Join the lay-by revolution
The new deferred payment services can benefit both retailer and shopper
As households gear up for the peak spending season, retailers will be jostling to capture every dollar. But this year eye-catching displays and discount stickers may not be enough to tempt consumers to buy from your store.
A growing number of Australians are embracing digital “buy-now, pay-later” options such as Afterpay, PayItLater, Openpay and zipPay, and it’s worth considering whether your business should join the trend.
Deferred payment options are a form of de facto lay-by with a twist. The purchase is paid off gradually. However, unlike traditional lay-by, the customer takes the goods home immediately – there’s no need to wait until the purchase is fully paid off. And instead of the merchant receiving the payment directly, the customer makes payment to the deferred payment service.
For the retailer this model brings pluses and downsides. On the upside, the retailer receives revenue almost immediately (certainly far sooner than with regular lay-by) and credit risk, including the possibility of card fraud, is passed to the digital payment provider. Unlike traditional lay-by, there are no costs associated with having to contact customers to chase up outstanding payments, and as the goods go home with the consumer immediately the retailer doesn’t have to wear storage costs.
The companies behind these buynow, pay-later services also point to the potential for a higher spend per customer and increased repeat business. However, whether this occurs for your outlet is a wait-and-see issue.
Cost of convenience
Of course, this convenience comes at a cost. From the customer’s perspective, there are no upfront fees and no interest charges associated with deferred payment options, though late payment fees apply. Purchases are required to be paid off gradually by way of regular instalments, and in the case of Afterpay late payments incur a $10 late fee, followed by a further $7 fee if a payment remains outstanding seven days later. zipPay customers need to make a minimum repayment of at least $40 a month and a $5 monthly fee applies if there is an outstanding balance.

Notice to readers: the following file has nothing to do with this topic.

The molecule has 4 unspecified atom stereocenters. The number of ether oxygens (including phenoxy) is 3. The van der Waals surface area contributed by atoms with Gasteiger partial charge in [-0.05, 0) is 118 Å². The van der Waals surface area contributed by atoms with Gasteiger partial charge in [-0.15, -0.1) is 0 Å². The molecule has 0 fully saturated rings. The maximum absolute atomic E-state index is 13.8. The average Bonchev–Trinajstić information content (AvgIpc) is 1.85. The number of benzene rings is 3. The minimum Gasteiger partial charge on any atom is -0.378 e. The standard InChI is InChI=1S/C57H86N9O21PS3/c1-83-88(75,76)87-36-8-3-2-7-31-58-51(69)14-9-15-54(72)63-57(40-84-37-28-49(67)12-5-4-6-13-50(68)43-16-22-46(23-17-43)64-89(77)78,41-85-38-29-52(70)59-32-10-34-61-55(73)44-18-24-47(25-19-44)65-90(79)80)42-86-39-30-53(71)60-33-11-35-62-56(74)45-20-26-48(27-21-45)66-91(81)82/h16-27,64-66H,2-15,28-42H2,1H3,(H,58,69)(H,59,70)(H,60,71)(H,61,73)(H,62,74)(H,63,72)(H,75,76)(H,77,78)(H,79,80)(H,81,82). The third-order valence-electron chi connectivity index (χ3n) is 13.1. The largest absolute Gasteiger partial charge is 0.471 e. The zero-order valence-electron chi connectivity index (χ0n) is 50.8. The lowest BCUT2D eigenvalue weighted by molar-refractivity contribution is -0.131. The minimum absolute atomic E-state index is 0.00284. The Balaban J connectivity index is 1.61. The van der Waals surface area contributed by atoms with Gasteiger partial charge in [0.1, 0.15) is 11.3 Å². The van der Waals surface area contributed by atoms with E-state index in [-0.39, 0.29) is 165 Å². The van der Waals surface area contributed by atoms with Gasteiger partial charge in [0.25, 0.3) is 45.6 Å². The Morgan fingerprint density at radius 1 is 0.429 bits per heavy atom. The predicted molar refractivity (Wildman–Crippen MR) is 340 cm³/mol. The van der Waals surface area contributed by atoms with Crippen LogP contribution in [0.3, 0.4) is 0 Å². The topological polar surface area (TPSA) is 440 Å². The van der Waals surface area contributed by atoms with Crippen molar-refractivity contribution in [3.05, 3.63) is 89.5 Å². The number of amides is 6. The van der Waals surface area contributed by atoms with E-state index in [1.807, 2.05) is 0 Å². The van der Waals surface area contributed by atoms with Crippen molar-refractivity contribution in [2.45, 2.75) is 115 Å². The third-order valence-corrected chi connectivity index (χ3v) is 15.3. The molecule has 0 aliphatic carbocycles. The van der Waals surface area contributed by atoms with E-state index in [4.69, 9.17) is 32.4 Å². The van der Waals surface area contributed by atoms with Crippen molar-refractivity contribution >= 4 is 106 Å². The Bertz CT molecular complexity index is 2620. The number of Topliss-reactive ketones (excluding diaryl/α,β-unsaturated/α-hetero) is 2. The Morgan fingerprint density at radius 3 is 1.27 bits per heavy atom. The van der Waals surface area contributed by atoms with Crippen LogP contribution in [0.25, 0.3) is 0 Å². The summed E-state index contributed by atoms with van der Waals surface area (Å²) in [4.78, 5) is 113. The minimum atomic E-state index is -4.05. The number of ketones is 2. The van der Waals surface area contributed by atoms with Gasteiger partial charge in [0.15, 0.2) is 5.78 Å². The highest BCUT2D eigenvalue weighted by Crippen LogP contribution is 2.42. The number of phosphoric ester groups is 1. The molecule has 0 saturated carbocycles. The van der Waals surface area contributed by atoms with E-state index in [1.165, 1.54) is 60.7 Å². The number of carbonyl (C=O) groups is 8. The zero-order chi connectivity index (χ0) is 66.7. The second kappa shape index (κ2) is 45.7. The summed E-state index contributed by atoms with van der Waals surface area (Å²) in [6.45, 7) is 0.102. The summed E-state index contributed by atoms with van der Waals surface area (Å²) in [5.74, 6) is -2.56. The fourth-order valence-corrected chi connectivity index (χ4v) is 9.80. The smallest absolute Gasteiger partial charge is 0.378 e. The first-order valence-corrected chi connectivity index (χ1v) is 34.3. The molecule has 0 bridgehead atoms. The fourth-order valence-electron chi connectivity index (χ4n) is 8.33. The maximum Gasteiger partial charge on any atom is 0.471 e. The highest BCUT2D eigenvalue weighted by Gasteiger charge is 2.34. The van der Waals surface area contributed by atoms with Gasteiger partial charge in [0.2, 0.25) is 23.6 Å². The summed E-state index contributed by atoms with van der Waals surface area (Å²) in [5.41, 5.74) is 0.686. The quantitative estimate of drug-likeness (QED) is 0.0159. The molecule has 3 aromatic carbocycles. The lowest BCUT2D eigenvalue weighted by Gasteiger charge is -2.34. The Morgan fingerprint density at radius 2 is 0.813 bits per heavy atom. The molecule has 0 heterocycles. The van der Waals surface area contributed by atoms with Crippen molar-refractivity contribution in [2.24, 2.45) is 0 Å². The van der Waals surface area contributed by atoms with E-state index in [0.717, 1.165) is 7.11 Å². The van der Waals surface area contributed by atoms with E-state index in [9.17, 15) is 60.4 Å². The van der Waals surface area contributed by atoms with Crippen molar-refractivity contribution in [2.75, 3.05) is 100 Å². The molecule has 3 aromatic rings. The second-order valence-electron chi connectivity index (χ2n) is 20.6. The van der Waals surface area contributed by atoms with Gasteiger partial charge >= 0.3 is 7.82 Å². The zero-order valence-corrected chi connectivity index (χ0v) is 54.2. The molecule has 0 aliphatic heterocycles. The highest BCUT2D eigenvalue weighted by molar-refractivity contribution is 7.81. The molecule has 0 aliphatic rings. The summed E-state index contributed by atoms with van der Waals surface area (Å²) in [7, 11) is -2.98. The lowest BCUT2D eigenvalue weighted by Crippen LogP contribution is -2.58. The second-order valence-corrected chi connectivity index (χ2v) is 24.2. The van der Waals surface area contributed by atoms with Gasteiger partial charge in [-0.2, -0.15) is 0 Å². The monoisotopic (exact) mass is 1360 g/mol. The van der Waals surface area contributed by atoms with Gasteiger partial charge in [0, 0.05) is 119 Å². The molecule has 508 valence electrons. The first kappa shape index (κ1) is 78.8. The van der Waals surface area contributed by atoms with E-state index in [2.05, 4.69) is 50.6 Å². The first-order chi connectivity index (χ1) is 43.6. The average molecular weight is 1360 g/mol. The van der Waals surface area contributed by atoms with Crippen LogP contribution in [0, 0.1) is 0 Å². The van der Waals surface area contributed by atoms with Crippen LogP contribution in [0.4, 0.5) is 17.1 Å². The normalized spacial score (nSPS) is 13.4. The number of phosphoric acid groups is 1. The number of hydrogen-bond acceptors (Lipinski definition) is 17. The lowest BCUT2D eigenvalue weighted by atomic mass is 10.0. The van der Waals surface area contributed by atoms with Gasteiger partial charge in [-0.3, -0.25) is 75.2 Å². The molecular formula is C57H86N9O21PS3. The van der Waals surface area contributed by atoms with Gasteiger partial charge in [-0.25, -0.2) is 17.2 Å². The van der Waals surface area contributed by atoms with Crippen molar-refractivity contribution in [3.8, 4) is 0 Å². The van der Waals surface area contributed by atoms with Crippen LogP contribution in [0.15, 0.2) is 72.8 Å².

These late fees are not the main game for deferred payment providers. As a guide, late fees accounted for just 20% of Afterpay’s revenue for the 2016-17 financial year. It is fees paid by retailers that are the chief breadwinner.
Exactly what retailers pay to tap into deferred payment services varies between providers, though the structures are broadly similar. Merchants typically charge a flat fee of about 15¢-30¢ per transaction plus a commission of around 2%-6% per purchase. Merchant revenue is paid net of these fees.
When it comes to choosing between providers, the cost may not always be the deciding factor. It can come down to compatibility with your e-commerce and point-of-sale (POS) platform. Afterpay, for instance, is compatible with Magento, Neto, Shopify, Island Pacific, Infinity, Futura4Retail and Commerce Vision. PayItLater, on the other hand, integrates with WooCommerce, Shopify and OpenCart.
It usually costs nothing to bring deferred payment options on board and there are generally no commitment fees. Nonetheless, retailers need to consider whether customers would have made the purchase anyway, especially as payments need to be linked to an existing debit or credit card.
Without extensive credit checks or interest revenue, it stands to reason that these providers impose spending limits on the customer, particularly at the outset of the relationship. Afterpay allows retailers to set a dollar limit per transaction capped at a maximum of $1500. If this is below your outlet’s average purchase, a deferred payment method may not be appropriate.
One thing is certain: the days of traditional lay-by look numbered. For small business owners who have reluctantly had to return unclaimed (and only partly paid for) lay-by items back to the shelf, often at discounted prices, that may not be such a bad thing.